Wednesday, July 21, 2010

64 Bit Explained

Look, it’s really not that hard.

Programs are still in the same place, in %ProgramFiles%, unless you need the 32 bit version, which is in %ProgramFiles(x86)%, except on a 32 bit machine, where it’s still %ProgramFiles%.

All those dll’s are still in %SystemRoot%\System32, just now they’re 64 bit. The 32 bit ones, they’re in %SystemRoot%\SysWOW64. You’re with me so far, right? Oh, and the 16 bit ones are still in %SystemRoot%\System – moving them would just be weird.

Registry settings are in HKLM\Software, unless you mean the settings for the 32 bit programs, in which case they’re in HKLM\Software\Wow6432Node.

So the rule is easy: stick to the 64 bit versions of apps, and you’ll be fine. Apps without a 64 bit version are pretty obscure anyway, Office and Visual Studio for example[1]. Oh, and stick to the 32 bit version of Internet Explorer (which is the default) if you want any of your add-ins to work. The ‘default’ shortcut for everything else is the 64 bit version. Having two shortcuts to everything can be a bit confusing, so sometimes (cmd.exe) there’s only the one (64 bit) and you’ll have to find the other yourself (back in SysWOW64, of course). And don’t forget to ‘Set-ExecutionPolicy RemoteSigned’ in both your 64 bit and 32 bit PowerShell environments.

Always install 64 bit versions of drivers and stuff, unless there isn’t one (MSDORA, JET), or you need both the 32 bit and 64 bit versions (eg to use SMO / SqlCmd from a 32 bit process like MSBuild). Just don’t do this if the 64 bit installer already installs the 32 bit version for you (like Sql Native Client).

Anything with a ‘32’ is for 64 bit. Anything with a ‘64’ is for 32 bit. Except %ProgramW6432% which is the 64 bit ProgramFiles folder in all cases (well, except on a 32 bit machine). Oh and the .net framework didn’t actually move either, but now it has a Framework64 sibling.

I really don’t understand how people get so worked up over it all.

 

[1] Ok, so there is a 64 bit version of Office 2010, but given the installer pretty much tells you not to install it, it doesn’t count.

10 comments:

Wolfbyte said...

Did this happen when Win95 came out? I don't remember. At least we don't have to deal with the weird addressing modes from the 16 bit hey-day.

jmarkhus said...

Really? "The 32 bit ones, they’re in %SystemRoot%\SysWOW64" The folder is called SysWOW"64" and yet it has 32bit ones???

Anonymous said...

It's called WoW64 because it's short for "Windows on Windows 64 bit".

inclinedplane said...

A small correction: Windows x64 can't run 16-bit code, and windows\system is empty.

FuckingWow6432Node said...

It's so consistent we never have to fix bugs because of any of these issues.

Ha ha only serious.

gxk10 said...

I think Microsoft is going down like IBM in 80s. After Bill Gates left (maybe coincidental) they are having disaster after disaster: Vista, Office 2007. Now this brilliant piece of work with 64 bits.

Ian Yates said...

Note though that a 32-bit app doesn't doesn't always see all of the 64-bit stuff for compatibility reasons.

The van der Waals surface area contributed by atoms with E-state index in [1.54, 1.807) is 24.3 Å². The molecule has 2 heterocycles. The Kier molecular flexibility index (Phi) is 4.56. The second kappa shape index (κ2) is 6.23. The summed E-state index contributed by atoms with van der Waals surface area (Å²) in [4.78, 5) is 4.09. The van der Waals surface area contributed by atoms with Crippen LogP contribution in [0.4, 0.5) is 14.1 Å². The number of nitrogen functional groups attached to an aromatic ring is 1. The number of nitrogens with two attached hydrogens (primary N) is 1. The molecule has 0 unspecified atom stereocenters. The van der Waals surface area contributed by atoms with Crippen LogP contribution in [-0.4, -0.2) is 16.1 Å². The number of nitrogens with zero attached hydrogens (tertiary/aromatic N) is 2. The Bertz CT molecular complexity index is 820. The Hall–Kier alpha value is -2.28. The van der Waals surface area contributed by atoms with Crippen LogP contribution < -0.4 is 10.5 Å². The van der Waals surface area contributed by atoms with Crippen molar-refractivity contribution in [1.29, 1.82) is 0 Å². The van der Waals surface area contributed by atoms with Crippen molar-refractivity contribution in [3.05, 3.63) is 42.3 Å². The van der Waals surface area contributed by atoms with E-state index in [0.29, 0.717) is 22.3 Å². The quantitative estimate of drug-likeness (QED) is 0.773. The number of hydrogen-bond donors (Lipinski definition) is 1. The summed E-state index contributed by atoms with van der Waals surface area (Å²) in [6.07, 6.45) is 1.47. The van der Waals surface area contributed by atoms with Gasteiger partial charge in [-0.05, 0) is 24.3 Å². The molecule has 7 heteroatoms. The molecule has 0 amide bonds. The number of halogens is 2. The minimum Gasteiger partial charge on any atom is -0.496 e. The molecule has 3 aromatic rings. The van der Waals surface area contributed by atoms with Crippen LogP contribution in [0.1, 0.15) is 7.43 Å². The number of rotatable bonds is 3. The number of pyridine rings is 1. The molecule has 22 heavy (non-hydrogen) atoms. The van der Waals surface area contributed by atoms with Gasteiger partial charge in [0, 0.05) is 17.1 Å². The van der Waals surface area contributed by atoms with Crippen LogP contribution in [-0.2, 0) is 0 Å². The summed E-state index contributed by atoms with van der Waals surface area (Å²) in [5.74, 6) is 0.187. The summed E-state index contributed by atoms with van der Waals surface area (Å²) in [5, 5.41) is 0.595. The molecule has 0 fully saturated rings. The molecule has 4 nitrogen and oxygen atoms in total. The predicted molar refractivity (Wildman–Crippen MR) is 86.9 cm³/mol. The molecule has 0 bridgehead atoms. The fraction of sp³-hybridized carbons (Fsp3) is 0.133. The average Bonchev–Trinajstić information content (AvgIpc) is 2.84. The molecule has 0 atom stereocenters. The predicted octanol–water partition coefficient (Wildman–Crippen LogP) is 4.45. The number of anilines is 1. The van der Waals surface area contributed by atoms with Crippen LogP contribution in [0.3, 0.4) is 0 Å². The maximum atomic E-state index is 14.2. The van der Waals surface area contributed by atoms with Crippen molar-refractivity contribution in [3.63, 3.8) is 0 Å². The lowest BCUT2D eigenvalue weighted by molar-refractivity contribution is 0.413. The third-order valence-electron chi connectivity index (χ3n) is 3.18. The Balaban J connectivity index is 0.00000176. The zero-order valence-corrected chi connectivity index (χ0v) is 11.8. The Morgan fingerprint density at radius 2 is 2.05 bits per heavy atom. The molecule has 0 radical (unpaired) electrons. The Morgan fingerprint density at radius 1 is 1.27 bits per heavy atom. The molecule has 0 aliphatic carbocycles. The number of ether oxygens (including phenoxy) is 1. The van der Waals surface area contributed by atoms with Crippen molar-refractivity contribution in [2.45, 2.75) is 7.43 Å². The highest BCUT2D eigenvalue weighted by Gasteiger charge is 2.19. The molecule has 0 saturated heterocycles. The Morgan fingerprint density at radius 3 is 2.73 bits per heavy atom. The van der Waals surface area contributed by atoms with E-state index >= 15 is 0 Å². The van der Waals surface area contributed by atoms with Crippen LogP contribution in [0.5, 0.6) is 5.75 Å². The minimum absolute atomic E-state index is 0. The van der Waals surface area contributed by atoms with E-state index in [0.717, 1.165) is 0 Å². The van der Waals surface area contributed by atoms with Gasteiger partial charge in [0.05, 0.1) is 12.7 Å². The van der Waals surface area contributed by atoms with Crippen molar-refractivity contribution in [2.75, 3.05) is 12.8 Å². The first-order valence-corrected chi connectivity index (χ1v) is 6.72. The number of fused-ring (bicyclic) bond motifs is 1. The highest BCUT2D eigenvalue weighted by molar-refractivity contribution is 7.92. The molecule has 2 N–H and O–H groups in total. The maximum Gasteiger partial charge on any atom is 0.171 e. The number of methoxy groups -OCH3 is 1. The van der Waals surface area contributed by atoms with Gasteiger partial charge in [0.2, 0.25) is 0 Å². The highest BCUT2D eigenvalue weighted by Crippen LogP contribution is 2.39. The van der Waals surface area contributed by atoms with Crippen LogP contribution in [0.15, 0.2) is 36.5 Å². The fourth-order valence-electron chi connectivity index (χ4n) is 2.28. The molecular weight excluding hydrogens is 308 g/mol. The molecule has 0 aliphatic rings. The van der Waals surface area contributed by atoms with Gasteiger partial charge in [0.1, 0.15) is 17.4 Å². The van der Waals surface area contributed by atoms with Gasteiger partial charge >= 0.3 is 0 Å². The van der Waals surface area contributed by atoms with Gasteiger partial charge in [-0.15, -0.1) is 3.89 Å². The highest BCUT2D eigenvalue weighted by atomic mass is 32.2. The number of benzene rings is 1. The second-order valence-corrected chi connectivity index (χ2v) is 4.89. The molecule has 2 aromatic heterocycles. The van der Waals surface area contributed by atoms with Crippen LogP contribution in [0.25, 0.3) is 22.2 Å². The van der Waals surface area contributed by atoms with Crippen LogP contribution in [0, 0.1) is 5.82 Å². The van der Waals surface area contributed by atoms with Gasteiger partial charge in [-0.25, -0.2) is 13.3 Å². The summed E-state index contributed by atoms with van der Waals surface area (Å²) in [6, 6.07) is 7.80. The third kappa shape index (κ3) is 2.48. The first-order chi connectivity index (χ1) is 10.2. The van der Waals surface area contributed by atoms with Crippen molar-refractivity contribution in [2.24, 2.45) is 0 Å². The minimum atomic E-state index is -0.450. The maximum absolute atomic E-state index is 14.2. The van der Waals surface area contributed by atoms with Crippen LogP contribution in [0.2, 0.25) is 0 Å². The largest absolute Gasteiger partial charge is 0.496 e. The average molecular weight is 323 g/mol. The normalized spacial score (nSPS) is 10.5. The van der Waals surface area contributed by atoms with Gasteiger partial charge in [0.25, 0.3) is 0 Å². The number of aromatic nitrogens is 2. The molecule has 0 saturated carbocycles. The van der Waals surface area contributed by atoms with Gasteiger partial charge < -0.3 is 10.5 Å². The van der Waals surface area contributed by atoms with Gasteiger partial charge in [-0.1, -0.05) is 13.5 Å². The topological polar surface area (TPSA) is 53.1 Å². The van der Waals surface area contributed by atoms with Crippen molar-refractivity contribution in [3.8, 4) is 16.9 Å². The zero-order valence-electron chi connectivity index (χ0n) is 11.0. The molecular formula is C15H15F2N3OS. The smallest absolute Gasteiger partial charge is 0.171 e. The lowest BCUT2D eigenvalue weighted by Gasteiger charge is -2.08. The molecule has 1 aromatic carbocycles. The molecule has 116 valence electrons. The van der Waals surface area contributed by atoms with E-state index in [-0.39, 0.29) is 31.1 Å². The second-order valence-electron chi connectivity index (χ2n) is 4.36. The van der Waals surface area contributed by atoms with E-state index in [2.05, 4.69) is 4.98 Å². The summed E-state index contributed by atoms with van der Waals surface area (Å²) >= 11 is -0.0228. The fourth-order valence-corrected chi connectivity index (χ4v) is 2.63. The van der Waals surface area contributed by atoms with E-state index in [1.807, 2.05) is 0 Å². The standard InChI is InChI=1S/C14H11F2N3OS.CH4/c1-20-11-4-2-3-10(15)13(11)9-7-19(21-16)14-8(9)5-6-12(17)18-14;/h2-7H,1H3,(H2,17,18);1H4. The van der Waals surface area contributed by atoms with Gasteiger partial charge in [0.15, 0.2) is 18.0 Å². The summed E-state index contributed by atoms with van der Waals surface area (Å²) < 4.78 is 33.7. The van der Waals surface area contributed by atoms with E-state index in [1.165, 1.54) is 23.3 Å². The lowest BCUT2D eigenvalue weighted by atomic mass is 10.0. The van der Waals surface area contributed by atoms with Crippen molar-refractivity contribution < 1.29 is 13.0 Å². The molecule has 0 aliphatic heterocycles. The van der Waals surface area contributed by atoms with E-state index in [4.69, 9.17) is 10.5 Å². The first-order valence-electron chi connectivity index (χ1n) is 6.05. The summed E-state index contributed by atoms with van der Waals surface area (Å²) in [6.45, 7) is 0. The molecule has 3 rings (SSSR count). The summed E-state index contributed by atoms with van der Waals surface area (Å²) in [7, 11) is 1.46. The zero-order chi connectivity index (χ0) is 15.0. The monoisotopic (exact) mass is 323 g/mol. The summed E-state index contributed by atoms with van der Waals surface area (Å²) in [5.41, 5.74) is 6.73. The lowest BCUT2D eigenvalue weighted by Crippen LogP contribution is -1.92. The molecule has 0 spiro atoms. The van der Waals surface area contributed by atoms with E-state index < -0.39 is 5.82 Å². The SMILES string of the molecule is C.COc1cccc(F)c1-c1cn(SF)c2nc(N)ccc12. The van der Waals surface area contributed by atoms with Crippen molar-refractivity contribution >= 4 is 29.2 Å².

EG, the 32bit regedit.exe (in SysWow64) doesn't have a Wow6432Node because you're already in it.
Also, there are functions that you can call in your 32-bit app on recent versions of Windows so that if it tries to access c:\windows\system32 it will actually be transparently seeing c:\windows\syswow64 without knowing about it.

See this MS article http://msdn.microsoft.com/en-us/library/aa384249.aspx for information. It links to http://msdn.microsoft.com/en-us/library/aa384232.aspx which talks about registry redirection and http://msdn.microsoft.com/en-us/library/aa384187.aspx, which talks about file system redirection. It outlines the importance of using SHGetSpecialFolderPath to get folder paths properly (even in x86 land you can't always assume things are on C: for example) and, if you really want to hard code paths, use Wow64EnableWow64FsRedirection :p

Anonymous said...

Cite: "stick to the 32 bit version of Internet Explorer (which is the default)"

No it isn't the default one, at least not for me, the default one was IE 64bit.
The most weird thing was with the plugins like flash or silverlight. For example you want to watch a video on youtube and you don't have flash installed. So you install flash you go again on the page of youtube and it still tell you to install flash! If you try to install flash again it tell you that flash is already installed! What's wrong with it? Simple there is only a 32bit version of flash and it is installed correctly on IE 32 bit but you are using IE 64 bit and there is no flash plugin for it!

Marc-Antoine Ruel said...

You forgot the most important part:
%SystemRoot%\sysnative is the way to get access to the 64 bit version of %SystemRoot%\system32 from a 32 application.

Marc-Antoine Ruel said...

You forgot the most important part:
%SystemRoot%\sysnative is the way to get access to the 64 bit version of %SystemRoot%\system32 from a 32 application.

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